On Saturday, September 22nd, George and I had our ancient Welsh corgi Sam put to sleep. Sam was fifteen years old and had been George’s parents’ dog. After his mother died five years ago, Sam was an orphan and had nowhere to go, so he came to live with us and Rosie, our other corgi, who is now ten years old. At that point Sam was really sad (after helping with Genevieve’s care for several years) and confused by her death, as well as massively overweight. We didn’t expect him to live long. But he went on a diet, got more exercise, and Rosie accommodated herself to him, and he had a new lease on life. Who would have thought that he’d still be around five years later. By the end he was very arthritic, almost totally deaf and mostly blind, but he still loved his supper and treats.
During this 4th of July weekend, Sam had some sort of “spell”, and he wouldn’t eat his supper. When Sam wouldn’t eat, you knew that something serious was wrong. He rallied, but began a serious decline that went through the rest of the summer, with short periods of being the “old Sam.” The weekend of September 14-16, he was quite remarkable, supervising us in roto-tilling the back yard at the Austinburg house. But then he went precipitously downhill all the following week, and by Thursday he was barely conscious, he wasn’t eating or drinking, wasn’t aware of his surroundings, and when he was awake he was extremely agitated. George had been up most of the night with him all week. So we decided that it was time to end Sam’s suffering.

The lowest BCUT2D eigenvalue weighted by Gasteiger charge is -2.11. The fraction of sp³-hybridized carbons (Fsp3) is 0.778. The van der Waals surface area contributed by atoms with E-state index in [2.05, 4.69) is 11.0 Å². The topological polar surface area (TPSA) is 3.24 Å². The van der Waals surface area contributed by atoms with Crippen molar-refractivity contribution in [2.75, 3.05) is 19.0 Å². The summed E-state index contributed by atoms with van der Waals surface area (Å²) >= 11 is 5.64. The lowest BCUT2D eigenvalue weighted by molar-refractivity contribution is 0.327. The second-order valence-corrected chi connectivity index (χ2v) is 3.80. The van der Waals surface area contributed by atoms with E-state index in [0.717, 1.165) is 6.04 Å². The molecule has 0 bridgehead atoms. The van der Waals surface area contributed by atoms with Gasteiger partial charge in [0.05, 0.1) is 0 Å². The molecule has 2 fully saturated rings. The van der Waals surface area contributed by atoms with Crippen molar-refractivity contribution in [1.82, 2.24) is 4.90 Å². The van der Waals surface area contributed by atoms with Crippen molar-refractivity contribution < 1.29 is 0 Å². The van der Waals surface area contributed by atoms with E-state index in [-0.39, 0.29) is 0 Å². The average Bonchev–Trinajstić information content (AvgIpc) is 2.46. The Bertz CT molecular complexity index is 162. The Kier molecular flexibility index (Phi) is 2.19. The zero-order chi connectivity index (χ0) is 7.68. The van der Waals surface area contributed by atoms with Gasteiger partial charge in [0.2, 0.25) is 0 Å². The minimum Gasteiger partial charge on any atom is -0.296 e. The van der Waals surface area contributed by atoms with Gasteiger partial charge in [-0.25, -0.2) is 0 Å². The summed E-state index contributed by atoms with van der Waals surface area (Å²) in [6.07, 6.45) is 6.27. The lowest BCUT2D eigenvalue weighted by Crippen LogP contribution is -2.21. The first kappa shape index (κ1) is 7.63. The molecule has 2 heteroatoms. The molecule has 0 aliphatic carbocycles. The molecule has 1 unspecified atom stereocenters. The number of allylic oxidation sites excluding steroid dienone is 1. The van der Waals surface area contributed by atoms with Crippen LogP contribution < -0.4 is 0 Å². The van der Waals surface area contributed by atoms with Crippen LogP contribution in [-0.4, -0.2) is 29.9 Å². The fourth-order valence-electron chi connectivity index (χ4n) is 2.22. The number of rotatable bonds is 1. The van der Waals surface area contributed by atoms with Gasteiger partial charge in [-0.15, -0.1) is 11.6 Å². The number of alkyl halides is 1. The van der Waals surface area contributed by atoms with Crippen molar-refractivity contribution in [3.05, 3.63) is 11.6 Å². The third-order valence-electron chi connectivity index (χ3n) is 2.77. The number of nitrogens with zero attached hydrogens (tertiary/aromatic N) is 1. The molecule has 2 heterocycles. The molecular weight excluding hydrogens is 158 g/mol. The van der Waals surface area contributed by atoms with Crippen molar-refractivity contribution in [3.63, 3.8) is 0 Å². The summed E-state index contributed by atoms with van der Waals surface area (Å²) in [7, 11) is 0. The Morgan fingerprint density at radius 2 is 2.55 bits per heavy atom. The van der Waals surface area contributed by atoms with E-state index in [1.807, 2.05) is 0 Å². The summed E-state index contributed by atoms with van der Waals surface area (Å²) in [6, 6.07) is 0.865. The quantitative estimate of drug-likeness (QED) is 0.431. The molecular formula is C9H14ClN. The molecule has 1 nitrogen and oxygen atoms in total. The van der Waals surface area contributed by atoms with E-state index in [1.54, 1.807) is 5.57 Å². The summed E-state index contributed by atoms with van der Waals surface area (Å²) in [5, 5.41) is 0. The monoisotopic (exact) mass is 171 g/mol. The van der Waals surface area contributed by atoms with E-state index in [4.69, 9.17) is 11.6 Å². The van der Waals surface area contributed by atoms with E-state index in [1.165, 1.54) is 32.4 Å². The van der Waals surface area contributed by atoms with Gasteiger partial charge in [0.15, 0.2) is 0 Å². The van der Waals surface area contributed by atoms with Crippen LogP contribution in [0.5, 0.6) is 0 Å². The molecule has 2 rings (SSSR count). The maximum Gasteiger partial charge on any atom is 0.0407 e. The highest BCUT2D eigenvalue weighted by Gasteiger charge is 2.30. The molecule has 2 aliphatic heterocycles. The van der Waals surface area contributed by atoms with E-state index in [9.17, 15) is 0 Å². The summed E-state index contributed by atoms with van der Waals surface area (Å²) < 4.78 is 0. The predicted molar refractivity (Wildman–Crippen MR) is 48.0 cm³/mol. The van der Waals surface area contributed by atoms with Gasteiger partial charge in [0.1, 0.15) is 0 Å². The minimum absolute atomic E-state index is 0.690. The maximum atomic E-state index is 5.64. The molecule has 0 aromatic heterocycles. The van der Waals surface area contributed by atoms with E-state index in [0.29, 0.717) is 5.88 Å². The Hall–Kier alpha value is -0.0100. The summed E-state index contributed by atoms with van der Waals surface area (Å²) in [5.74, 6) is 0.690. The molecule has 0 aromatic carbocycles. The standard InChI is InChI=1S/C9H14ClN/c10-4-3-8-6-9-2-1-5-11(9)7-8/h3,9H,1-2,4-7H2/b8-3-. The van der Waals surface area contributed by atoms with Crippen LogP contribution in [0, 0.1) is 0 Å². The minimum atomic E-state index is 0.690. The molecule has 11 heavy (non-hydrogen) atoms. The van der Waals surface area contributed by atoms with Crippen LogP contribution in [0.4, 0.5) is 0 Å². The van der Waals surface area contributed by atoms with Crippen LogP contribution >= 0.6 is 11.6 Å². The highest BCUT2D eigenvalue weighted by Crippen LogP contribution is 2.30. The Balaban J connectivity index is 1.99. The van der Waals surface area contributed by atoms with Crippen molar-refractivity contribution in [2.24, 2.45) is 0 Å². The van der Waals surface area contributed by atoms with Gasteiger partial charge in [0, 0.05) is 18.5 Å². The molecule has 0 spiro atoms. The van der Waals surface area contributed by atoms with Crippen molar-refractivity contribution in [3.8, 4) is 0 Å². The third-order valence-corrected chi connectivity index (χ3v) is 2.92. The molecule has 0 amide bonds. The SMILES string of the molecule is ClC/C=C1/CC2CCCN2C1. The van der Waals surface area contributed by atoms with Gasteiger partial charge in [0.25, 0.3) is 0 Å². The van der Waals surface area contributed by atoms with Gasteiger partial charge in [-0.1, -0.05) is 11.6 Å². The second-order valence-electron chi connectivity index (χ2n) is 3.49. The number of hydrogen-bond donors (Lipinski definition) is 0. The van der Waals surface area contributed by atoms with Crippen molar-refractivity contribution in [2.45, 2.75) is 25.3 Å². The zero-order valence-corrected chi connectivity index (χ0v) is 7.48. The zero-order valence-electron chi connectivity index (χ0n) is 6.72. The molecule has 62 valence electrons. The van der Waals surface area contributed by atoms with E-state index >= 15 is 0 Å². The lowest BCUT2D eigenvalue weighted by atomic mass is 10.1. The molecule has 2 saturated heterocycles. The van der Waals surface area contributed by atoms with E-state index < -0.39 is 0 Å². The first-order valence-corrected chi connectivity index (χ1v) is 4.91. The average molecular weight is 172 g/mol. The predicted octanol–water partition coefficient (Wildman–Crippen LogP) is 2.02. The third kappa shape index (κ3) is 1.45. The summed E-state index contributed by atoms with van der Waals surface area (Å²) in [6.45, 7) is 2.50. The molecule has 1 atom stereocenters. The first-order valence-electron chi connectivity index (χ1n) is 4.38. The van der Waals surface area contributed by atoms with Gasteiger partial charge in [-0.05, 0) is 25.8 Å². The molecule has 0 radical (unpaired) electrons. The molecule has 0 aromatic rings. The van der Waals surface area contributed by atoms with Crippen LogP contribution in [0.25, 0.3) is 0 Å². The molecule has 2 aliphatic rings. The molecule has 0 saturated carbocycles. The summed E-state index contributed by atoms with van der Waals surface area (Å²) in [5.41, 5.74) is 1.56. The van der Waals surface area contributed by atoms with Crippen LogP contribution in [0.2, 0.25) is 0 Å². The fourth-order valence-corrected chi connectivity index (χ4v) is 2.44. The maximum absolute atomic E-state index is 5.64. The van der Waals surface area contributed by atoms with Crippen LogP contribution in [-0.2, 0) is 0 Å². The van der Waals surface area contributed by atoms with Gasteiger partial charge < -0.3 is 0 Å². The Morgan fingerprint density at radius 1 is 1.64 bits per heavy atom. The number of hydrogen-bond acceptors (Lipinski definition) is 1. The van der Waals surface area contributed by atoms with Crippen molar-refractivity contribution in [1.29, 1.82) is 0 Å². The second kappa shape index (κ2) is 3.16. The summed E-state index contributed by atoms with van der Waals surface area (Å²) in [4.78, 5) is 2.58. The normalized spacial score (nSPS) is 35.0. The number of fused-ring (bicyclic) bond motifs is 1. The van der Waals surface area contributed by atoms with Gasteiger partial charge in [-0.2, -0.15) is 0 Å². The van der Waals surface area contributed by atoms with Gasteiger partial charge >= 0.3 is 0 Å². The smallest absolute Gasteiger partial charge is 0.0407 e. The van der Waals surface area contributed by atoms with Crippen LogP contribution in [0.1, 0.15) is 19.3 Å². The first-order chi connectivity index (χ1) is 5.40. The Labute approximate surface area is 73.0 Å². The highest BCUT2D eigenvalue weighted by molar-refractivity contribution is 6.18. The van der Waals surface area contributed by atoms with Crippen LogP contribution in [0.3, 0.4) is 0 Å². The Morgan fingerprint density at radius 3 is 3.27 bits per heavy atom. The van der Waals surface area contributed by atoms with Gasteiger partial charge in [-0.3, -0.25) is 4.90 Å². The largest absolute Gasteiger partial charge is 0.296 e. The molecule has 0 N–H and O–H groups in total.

Late morning on Sept 22nd we drove out to Chardon to the vet who has taken care of Sam for his whole life, and he agreed that we were probably only beating nature by a few days, and that there was no reason for Sam to suffer, especially since his “Sam-ness” was gone. There was not that Sam spark last night, so I knew it was time. We spent time with Sam before the shot, both George and I were there, as were Dr. Allman and his two long-time assistants. After Sam was gone, they did not rush us out, but gave us some time to be with him. It was quick and peaceful.
Sam has had a good long 15 year life, and has survived many things that less hardy dogs would not. (Like horrific heart worm treatment and his many tumbles down the steps) He was a good and friendly companion. Sam was a stereotypical “grumpy old man,” but he never met anyone he didn’t like. His ashes have been buried under a tree in the back yard at the house in Austinburg, a spot where he especially liked to lie in the shade.
We’ll miss him.